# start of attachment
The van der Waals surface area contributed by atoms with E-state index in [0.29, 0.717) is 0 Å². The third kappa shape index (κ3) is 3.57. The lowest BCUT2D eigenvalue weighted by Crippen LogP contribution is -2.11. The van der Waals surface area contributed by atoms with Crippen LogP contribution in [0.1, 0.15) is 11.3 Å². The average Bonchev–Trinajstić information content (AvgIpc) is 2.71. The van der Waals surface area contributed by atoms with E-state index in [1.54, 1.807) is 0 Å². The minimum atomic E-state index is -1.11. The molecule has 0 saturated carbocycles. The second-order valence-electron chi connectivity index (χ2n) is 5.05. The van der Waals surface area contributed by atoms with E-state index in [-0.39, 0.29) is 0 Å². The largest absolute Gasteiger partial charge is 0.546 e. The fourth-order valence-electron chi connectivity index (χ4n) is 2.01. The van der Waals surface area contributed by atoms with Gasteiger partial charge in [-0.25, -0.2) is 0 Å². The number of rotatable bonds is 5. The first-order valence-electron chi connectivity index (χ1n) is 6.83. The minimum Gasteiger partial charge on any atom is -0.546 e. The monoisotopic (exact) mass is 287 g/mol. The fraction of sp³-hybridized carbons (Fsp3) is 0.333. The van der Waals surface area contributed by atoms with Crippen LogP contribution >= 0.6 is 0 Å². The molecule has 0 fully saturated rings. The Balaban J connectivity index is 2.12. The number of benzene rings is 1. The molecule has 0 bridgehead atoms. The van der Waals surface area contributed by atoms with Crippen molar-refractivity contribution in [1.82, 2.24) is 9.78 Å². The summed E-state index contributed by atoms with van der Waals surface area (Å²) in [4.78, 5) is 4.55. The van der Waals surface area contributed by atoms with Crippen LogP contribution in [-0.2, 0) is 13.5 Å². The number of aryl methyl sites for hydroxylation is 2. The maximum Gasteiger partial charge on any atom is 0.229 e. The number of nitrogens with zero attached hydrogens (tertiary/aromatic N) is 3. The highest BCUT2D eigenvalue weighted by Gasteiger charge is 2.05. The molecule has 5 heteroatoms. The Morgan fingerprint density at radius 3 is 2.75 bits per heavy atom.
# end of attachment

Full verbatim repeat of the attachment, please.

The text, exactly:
The van der Waals surface area contributed by atoms with E-state index in [0.29, 0.717) is 0 Å². The third kappa shape index (κ3) is 3.57. The lowest BCUT2D eigenvalue weighted by Crippen LogP contribution is -2.11. The van der Waals surface area contributed by atoms with Crippen LogP contribution in [0.1, 0.15) is 11.3 Å². The average Bonchev–Trinajstić information content (AvgIpc) is 2.71. The van der Waals surface area contributed by atoms with E-state index in [1.54, 1.807) is 0 Å². The minimum atomic E-state index is -1.11. The molecule has 0 saturated carbocycles. The second-order valence-electron chi connectivity index (χ2n) is 5.05. The van der Waals surface area contributed by atoms with E-state index in [-0.39, 0.29) is 0 Å². The largest absolute Gasteiger partial charge is 0.546 e. The fourth-order valence-electron chi connectivity index (χ4n) is 2.01. The van der Waals surface area contributed by atoms with Gasteiger partial charge in [-0.25, -0.2) is 0 Å². The number of rotatable bonds is 5. The first-order valence-electron chi connectivity index (χ1n) is 6.83. The minimum Gasteiger partial charge on any atom is -0.546 e. The monoisotopic (exact) mass is 287 g/mol. The fraction of sp³-hybridized carbons (Fsp3) is 0.333. The van der Waals surface area contributed by atoms with Crippen LogP contribution >= 0.6 is 0 Å². The molecule has 0 fully saturated rings. The Balaban J connectivity index is 2.12. The number of benzene rings is 1. The molecule has 0 bridgehead atoms. The van der Waals surface area contributed by atoms with Crippen molar-refractivity contribution in [1.82, 2.24) is 9.78 Å². The summed E-state index contributed by atoms with van der Waals surface area (Å²) in [4.78, 5) is 4.55. The van der Waals surface area contributed by atoms with Crippen LogP contribution in [-0.2, 0) is 13.5 Å². The number of aryl methyl sites for hydroxylation is 2. The maximum Gasteiger partial charge on any atom is 0.229 e. The number of nitrogens with zero attached hydrogens (tertiary/aromatic N) is 3. The highest BCUT2D eigenvalue weighted by Gasteiger charge is 2.05. The molecule has 5 heteroatoms. The Morgan fingerprint density at radius 3 is 2.75 bits per heavy atom.